Ian remarked that these references to Gondolin for the ‘stub’ of another story which emerges into The Hobbit.

I felt that after having just read The Silmarillion, the Gondolin references feel different, and Ian observed that there is a different sensibility to the artifacts – the swords make no difference to the story of The Hobbit up to this point but a window opens onto other significances. Ian went on to note that Elrond doesn’t try to confiscate the swords although they are part of his lineage

Laura observed that Gondolin was attacked by orcs, but here they are called ‘goblin wars’.

Angela remarked on Bilbo’s prophetic wish that he could stay in Rivendell, and Laura commented that it is like Bag End but multiplied in its security and comfort, she wondered if the mention of ‘supper’ meant that it was more relaxed than ‘dinner’? Angela suggested that the term indicated it was not a banquet.

Laura also commented that one of the elves sounds very much like Noel Coward when he comments ‘Just look! Bilbo the hobbit on a pony, my dear! Isn’t it delicious’. Chris at this point discovered a reference to P.G. Woodhouse in Tolkien’s Library, but nothing obviously to do with Coward.

Laura went on to suggest that Tolkien’s travels in Switzerland influenced his description of the colours and contours of the journey into Rivendell, where there are various shades of green, but one of these connoted bog.

Eileen was puzzled by the reference to Durin’s Day, and I hadn’t appreciated how specific it is in the way it is distinguished from an ordinary New Year.

Ian pointed out that veneration for astronomical events included Ramadan and the ancient Egyptian belief that when the sun and moon are visible together this represents the Eye of Horus.

Eileen similarly noted the calculation of Easter and the fact that there had been 2 versions of this. Laura added that the problem had been resolved at the Synod of Whitby A.D. 664 (hosted by Abbess Hild).

Laura commented that C.S. Lewis uses stellar conjunction as an omen in one of his Narnia stories.

Eileen thought it was interesting that the cosmos was brought into the story.

Laura commented that it was very ‘faerie’ and magical, while Eileen thought it fortuitous. Ian added that in this it was like the finding of the swords.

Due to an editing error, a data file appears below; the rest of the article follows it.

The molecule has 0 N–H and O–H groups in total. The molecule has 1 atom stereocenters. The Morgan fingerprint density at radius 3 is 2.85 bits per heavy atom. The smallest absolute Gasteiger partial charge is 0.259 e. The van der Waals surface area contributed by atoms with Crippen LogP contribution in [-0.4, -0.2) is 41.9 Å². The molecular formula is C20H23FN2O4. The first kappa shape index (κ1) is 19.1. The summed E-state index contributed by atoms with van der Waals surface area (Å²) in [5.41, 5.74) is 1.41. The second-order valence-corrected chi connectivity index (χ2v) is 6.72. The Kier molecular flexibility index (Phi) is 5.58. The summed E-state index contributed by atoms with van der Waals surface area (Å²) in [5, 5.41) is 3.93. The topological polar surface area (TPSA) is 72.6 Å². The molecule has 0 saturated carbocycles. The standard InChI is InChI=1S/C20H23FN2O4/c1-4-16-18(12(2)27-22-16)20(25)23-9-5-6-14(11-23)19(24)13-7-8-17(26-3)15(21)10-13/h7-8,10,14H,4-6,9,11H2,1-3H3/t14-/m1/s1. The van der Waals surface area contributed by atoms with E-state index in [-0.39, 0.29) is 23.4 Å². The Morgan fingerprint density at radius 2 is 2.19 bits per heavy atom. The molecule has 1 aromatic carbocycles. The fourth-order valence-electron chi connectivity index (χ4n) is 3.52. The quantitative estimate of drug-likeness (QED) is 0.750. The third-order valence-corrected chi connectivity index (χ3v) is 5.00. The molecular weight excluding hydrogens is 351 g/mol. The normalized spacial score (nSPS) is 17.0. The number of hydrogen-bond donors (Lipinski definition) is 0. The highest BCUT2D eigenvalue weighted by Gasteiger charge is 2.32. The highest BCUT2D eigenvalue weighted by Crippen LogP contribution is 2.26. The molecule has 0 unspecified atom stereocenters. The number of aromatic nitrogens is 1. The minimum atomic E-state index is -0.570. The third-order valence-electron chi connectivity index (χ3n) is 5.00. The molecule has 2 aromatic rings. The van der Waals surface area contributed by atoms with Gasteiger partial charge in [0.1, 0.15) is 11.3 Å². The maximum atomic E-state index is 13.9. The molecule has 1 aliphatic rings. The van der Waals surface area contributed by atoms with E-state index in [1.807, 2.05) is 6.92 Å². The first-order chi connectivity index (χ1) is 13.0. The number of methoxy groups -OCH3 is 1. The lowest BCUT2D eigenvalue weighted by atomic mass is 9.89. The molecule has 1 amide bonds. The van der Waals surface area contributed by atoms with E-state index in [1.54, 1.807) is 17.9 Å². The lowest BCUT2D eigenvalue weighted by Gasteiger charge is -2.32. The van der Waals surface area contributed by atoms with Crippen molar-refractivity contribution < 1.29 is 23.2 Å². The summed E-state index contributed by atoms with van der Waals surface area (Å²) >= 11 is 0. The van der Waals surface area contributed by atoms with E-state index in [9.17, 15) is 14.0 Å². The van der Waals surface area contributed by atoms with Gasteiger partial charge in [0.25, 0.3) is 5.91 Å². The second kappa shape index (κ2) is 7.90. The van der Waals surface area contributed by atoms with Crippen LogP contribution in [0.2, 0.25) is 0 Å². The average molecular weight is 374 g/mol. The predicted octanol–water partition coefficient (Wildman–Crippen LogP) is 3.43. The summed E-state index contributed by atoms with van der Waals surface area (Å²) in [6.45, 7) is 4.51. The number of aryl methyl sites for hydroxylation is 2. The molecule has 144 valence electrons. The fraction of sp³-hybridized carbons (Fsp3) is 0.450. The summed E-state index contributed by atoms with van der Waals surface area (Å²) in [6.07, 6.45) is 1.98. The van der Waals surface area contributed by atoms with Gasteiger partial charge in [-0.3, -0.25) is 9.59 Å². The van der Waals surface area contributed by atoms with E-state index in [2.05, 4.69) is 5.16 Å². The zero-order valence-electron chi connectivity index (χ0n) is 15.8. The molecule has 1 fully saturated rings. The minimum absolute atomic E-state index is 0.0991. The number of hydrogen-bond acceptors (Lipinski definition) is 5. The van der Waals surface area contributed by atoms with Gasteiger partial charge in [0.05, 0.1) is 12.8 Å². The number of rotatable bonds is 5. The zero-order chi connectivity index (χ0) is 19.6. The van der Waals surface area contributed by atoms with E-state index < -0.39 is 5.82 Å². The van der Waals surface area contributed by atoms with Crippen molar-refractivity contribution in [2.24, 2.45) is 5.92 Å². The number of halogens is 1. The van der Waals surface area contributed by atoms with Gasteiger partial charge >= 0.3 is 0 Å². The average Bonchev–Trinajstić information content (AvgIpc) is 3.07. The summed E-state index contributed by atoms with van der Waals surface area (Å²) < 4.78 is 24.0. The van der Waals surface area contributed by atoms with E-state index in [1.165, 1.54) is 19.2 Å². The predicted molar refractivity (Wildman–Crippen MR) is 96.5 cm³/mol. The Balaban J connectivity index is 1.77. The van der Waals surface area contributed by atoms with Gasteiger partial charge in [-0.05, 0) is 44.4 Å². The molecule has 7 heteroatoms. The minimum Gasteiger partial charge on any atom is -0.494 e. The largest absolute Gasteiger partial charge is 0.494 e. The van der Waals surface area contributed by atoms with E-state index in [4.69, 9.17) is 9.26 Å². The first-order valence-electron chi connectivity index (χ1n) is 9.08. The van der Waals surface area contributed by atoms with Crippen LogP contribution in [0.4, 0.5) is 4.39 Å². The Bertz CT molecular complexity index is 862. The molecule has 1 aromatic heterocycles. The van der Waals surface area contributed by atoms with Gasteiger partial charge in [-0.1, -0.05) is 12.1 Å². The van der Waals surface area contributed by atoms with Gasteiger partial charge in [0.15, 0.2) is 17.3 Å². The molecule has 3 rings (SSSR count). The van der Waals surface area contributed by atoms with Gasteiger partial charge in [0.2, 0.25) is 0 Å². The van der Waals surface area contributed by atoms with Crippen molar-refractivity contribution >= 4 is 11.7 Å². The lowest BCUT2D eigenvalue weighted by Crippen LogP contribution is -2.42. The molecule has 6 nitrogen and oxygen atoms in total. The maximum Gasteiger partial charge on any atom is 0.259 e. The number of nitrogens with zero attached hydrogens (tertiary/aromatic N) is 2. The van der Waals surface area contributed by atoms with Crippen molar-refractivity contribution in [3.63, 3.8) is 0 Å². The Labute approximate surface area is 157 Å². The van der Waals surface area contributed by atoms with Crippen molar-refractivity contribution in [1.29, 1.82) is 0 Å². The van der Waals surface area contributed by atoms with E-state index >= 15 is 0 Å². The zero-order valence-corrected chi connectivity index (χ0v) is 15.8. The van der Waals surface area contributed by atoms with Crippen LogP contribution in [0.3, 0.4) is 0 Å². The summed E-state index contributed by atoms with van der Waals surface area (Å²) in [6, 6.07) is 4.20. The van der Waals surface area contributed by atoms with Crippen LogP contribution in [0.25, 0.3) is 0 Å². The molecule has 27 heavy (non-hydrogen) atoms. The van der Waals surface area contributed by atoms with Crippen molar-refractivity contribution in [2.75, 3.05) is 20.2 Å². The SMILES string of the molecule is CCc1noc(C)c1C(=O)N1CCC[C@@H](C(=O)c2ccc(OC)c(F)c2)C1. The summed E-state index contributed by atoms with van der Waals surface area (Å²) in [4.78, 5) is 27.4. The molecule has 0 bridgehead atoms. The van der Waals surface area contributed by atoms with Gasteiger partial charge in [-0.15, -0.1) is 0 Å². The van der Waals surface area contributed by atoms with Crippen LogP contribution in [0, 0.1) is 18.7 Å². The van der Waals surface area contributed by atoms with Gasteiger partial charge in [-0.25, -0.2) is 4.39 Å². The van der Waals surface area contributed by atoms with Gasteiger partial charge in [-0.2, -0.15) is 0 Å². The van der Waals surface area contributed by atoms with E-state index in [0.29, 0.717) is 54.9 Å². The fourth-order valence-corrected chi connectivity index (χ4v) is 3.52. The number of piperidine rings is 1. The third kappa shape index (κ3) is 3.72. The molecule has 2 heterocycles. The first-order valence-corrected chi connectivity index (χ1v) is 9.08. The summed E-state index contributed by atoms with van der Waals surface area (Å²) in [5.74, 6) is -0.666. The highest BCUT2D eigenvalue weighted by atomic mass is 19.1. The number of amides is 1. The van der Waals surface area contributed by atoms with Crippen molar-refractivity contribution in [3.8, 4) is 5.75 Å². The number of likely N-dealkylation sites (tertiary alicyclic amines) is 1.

I was surprised that the dwarves had lost the ability to calculate Durin’s Day and Ian remarked that they had lost both the means of calculation, and the dwarves who knew how to do it.

Angela put this down to the effect of the orc/dwarf wars, mentioned briefly in the text, and compared the loss to the effect of Rohan having no written history. As Aragorn demonstrates in the ubi sunt verses the oral dissemination works only as long as there is someone to remember it.

Laura extended this to include England’s ‘lost myths’, and Tolkien’s greater project.

Eileen then commented that there is not much description of the Last Homely House and she felt cheated by this absence, wanting to know much more about it.

Ian defined ‘homely’ as ‘familiar’, although Laura pointed out that the word can be used pejoratively of people.

Angela remarked that its importance is as a place of refuge and knowledge. Laura commented that it provides a warm feeling of comfort where bad things are outside. More pragmatically, Ian observed that it is only a means of discovering the runes and their meaning, and it gets a bit more ‘magic’ into the story as only Elrond can read them.

Eileen declared she still felt cheated!

I proposed that because the story was originally for children Tolkien kept it snappy, moving quickly from one exciting bit to the next.

Eileen, Angela and I all remarked on the level of non-aggression between elves and dwarves, compared to the hostility represented in The Lord of the Rings, and I commented especially on Thorin’s assertion that the sword from Gondolin will be treated with honour.

On that positive note, we ended our discussions. We will continue next time with Chapter 4 and see if we can manage more than 1 chapter!